In order to ensure a fair trial unaffected by the intense publicity and hostility surrounding the Boston Marathon bombing case, the attorneys for Dzhokhar Tsarnaev’s three friends are pushing for the venue of the trials to be moved outside of Massachusetts.
The three friends of Tsarnaev, Dias Kadyrbayev, Azamat Tazhayakov and Robel Phillipos, are being charged with obstruction of justice and conspiracy. Shortly after the bombings, when pictures of the suspects were released, the three men allegedly went over to Tsarnaev’s dorm and took a backpack full of fireworks and Tsarnaev’s laptop to hide them from the police. Additionally, they allegedly lied to the police regarding their knowledge of the crime.
Tazhayakov and Phillipos’ attorneys had already previously filed motions to change the venue of the trials. On Tuesday, Kadyrbayev’s attorney followed their lead.
David Rossman, law professor at Boston University, said he is doubtful the attorneys will be successful in their motions to change the venue.
“It is very difficult to convince a federal judge to change venue,” he said. “In the case of the three friends of the defendant responsible for the bombing, it will be almost impossible.”
Rossman went on to explain that since the alleged bomber will be tried in Boston, there would be no reason that his alleged accomplices would not be tried here also.
“By all accounts Tsarnaev is going to be tried here,” he said. “To move his trial at this date in the process would force the court to redo many steps that have already been taken. If he can be tried in Boston, they certainly can be. Jury selection will take a lot of time and effort, but there have been many other notorious cases where careful jury selection results in a panel able to put aside their preconceptions.”
All three defendants have pleaded not guilty to the charges of obstructing justice and hindering the investigation. If proven guilty, they are facing up to 20 years in prison and a $250,000 fine.
In August 2013, The Daily Free Press previously reported that Kadyrbayev’s lawyer, Robert Stahl, said his client is only guilty of befriending a person who spoke the same language as him in a statement.
“He and his family hope that the tragedy and sheer violence of the bombing will not blind justice, that the American justice system will prevail and that his innocence will be proven at trial,” he stated. “When authorities first approached him, he fully cooperated. … The FBI recovered all of the items because of [Kadyrbayev’s] complete cooperation with their investigation.”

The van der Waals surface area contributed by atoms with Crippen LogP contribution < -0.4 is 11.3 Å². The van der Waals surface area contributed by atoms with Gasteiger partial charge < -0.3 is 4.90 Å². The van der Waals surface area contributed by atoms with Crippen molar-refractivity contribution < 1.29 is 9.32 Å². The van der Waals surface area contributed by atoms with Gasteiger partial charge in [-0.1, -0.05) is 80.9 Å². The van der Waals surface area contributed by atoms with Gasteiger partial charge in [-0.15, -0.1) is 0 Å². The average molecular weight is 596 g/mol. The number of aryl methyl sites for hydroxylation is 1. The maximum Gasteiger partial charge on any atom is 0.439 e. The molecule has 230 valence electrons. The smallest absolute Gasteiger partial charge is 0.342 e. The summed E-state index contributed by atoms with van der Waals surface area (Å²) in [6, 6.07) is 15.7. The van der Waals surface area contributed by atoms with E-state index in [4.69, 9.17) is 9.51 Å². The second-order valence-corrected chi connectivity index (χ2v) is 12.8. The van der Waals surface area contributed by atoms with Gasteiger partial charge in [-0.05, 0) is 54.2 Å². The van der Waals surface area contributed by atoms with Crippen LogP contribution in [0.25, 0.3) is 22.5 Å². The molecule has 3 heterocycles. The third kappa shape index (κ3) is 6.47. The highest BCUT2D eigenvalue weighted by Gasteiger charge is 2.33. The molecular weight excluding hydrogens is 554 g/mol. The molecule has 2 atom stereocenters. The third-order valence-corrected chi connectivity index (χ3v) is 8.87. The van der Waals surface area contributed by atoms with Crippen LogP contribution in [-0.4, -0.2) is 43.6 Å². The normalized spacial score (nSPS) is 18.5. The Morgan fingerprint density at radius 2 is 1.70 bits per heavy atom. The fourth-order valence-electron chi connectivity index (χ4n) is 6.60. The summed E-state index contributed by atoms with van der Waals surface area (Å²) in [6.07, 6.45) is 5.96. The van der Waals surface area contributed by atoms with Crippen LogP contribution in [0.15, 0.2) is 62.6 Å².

Many residents said the attorneys probably have a very slim chance of changing the trial’s venue.
“Most of the hostility is toward [Tsarnaev] himself,” said Antionette Stokes, 29, of Boston. “If they are able to find an unbiased jury for him, they will definitely be able to find unbiased people for their trials also.”
Jose Garcia, 59, of Dorchester, said if the defendants did something so severe that they are incapable of finding an impartial jury, then they must face those consequences.
“Sometimes it’s incredible the way criminals push for justice when they’re the ones that did something horrible in the first place,” he said. “If that’s the case, then they have to face the fact that their jury may be biased. But I don’t think these kids did anything that bad, so they should still be able to find a fair jury and have a fair trial.”
Justin Keith, 35, of Back Bay, said their trial should be treated just like every other one. Although they deserve an impartial trial, going to great lengths to get them into courts outside of Massachusetts is unnecessary.
“That would kind of be going too far and giving them special treatment,” he said. “I still believe the trial will be fair, that’s the reason we have the court system we do.”